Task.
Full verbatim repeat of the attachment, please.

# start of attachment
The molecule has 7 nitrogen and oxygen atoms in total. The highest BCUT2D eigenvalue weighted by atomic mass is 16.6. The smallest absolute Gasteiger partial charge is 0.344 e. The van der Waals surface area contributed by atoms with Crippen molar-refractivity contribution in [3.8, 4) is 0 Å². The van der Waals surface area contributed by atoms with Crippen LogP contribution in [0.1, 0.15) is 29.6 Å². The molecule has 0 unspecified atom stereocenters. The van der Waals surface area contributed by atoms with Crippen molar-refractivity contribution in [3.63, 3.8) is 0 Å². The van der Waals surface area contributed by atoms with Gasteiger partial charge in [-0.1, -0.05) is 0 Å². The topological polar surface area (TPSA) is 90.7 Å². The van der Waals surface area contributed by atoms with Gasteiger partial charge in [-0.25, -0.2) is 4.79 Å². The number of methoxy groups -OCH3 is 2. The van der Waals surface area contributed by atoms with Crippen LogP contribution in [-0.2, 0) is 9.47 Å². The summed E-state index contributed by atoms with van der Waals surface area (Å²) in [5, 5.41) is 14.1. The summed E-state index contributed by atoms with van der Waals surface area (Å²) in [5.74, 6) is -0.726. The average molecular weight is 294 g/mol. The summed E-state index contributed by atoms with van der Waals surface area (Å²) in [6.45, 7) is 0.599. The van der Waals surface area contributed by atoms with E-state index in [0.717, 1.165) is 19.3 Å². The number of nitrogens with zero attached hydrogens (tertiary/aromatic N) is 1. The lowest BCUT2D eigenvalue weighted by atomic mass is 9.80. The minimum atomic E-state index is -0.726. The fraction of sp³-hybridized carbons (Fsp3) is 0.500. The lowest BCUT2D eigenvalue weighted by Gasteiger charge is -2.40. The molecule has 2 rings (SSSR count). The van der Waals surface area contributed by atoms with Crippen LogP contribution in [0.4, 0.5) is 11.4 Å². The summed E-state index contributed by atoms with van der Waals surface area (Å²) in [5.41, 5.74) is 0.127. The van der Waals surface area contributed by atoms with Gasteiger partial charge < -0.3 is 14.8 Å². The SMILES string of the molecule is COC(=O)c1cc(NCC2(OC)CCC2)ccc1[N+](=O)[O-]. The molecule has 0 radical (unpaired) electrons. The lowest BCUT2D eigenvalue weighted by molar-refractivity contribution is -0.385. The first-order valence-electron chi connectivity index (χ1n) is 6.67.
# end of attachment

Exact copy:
The molecule has 7 nitrogen and oxygen atoms in total. The highest BCUT2D eigenvalue weighted by atomic mass is 16.6. The smallest absolute Gasteiger partial charge is 0.344 e. The van der Waals surface area contributed by atoms with Crippen molar-refractivity contribution in [3.8, 4) is 0 Å². The van der Waals surface area contributed by atoms with Crippen LogP contribution in [0.1, 0.15) is 29.6 Å². The molecule has 0 unspecified atom stereocenters. The van der Waals surface area contributed by atoms with Crippen molar-refractivity contribution in [3.63, 3.8) is 0 Å². The van der Waals surface area contributed by atoms with Gasteiger partial charge in [-0.1, -0.05) is 0 Å². The topological polar surface area (TPSA) is 90.7 Å². The van der Waals surface area contributed by atoms with Gasteiger partial charge in [-0.25, -0.2) is 4.79 Å². The number of methoxy groups -OCH3 is 2. The van der Waals surface area contributed by atoms with Crippen LogP contribution in [-0.2, 0) is 9.47 Å². The summed E-state index contributed by atoms with van der Waals surface area (Å²) in [5, 5.41) is 14.1. The summed E-state index contributed by atoms with van der Waals surface area (Å²) in [5.74, 6) is -0.726. The average molecular weight is 294 g/mol. The summed E-state index contributed by atoms with van der Waals surface area (Å²) in [6.45, 7) is 0.599. The van der Waals surface area contributed by atoms with E-state index in [0.717, 1.165) is 19.3 Å². The number of nitrogens with zero attached hydrogens (tertiary/aromatic N) is 1. The lowest BCUT2D eigenvalue weighted by atomic mass is 9.80. The minimum atomic E-state index is -0.726. The fraction of sp³-hybridized carbons (Fsp3) is 0.500. The lowest BCUT2D eigenvalue weighted by Gasteiger charge is -2.40. The molecule has 2 rings (SSSR count). The van der Waals surface area contributed by atoms with Crippen LogP contribution in [0.4, 0.5) is 11.4 Å². The summed E-state index contributed by atoms with van der Waals surface area (Å²) in [5.41, 5.74) is 0.127. The van der Waals surface area contributed by atoms with Gasteiger partial charge < -0.3 is 14.8 Å². The SMILES string of the molecule is COC(=O)c1cc(NCC2(OC)CCC2)ccc1[N+](=O)[O-]. The molecule has 0 radical (unpaired) electrons. The lowest BCUT2D eigenvalue weighted by molar-refractivity contribution is -0.385. The first-order valence-electron chi connectivity index (χ1n) is 6.67.